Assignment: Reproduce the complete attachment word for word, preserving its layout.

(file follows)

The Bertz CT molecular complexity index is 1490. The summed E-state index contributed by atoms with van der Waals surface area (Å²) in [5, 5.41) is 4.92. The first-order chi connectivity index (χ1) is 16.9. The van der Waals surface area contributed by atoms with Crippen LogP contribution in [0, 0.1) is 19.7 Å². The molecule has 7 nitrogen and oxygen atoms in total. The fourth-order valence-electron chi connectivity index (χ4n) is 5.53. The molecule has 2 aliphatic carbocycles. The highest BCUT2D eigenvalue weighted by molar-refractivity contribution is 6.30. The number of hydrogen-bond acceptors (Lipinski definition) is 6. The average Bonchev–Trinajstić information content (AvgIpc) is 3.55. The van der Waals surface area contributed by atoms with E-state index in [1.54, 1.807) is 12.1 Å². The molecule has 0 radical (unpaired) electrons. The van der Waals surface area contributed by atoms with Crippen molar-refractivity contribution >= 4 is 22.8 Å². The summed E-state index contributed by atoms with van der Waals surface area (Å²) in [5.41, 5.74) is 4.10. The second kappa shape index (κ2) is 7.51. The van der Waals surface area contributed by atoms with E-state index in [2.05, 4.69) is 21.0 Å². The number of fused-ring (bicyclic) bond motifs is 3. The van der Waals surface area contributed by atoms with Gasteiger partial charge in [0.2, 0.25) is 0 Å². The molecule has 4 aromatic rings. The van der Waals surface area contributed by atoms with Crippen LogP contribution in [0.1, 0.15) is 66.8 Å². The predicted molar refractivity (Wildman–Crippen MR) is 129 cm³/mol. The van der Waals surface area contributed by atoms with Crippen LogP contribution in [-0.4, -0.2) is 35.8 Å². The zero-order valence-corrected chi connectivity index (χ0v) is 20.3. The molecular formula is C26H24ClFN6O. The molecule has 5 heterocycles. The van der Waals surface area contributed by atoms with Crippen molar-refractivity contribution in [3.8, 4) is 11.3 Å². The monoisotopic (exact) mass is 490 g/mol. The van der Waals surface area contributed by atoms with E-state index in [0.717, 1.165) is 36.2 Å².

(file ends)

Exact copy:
The Bertz CT molecular complexity index is 1490. The summed E-state index contributed by atoms with van der Waals surface area (Å²) in [5, 5.41) is 4.92. The first-order chi connectivity index (χ1) is 16.9. The van der Waals surface area contributed by atoms with Crippen LogP contribution in [0, 0.1) is 19.7 Å². The molecule has 7 nitrogen and oxygen atoms in total. The fourth-order valence-electron chi connectivity index (χ4n) is 5.53. The molecule has 2 aliphatic carbocycles. The highest BCUT2D eigenvalue weighted by molar-refractivity contribution is 6.30. The number of hydrogen-bond acceptors (Lipinski definition) is 6. The average Bonchev–Trinajstić information content (AvgIpc) is 3.55. The van der Waals surface area contributed by atoms with E-state index in [1.54, 1.807) is 12.1 Å². The molecule has 0 radical (unpaired) electrons. The van der Waals surface area contributed by atoms with Crippen molar-refractivity contribution >= 4 is 22.8 Å². The summed E-state index contributed by atoms with van der Waals surface area (Å²) in [5.41, 5.74) is 4.10. The second kappa shape index (κ2) is 7.51. The van der Waals surface area contributed by atoms with E-state index in [2.05, 4.69) is 21.0 Å². The number of fused-ring (bicyclic) bond motifs is 3. The van der Waals surface area contributed by atoms with Gasteiger partial charge in [0.2, 0.25) is 0 Å². The molecule has 4 aromatic rings. The van der Waals surface area contributed by atoms with Crippen LogP contribution in [0.1, 0.15) is 66.8 Å². The predicted molar refractivity (Wildman–Crippen MR) is 129 cm³/mol. The van der Waals surface area contributed by atoms with Crippen LogP contribution in [-0.4, -0.2) is 35.8 Å². The zero-order valence-corrected chi connectivity index (χ0v) is 20.3. The molecular formula is C26H24ClFN6O. The molecule has 5 heterocycles. The van der Waals surface area contributed by atoms with Crippen molar-refractivity contribution in [3.8, 4) is 11.3 Å². The monoisotopic (exact) mass is 490 g/mol. The van der Waals surface area contributed by atoms with E-state index in [0.717, 1.165) is 36.2 Å².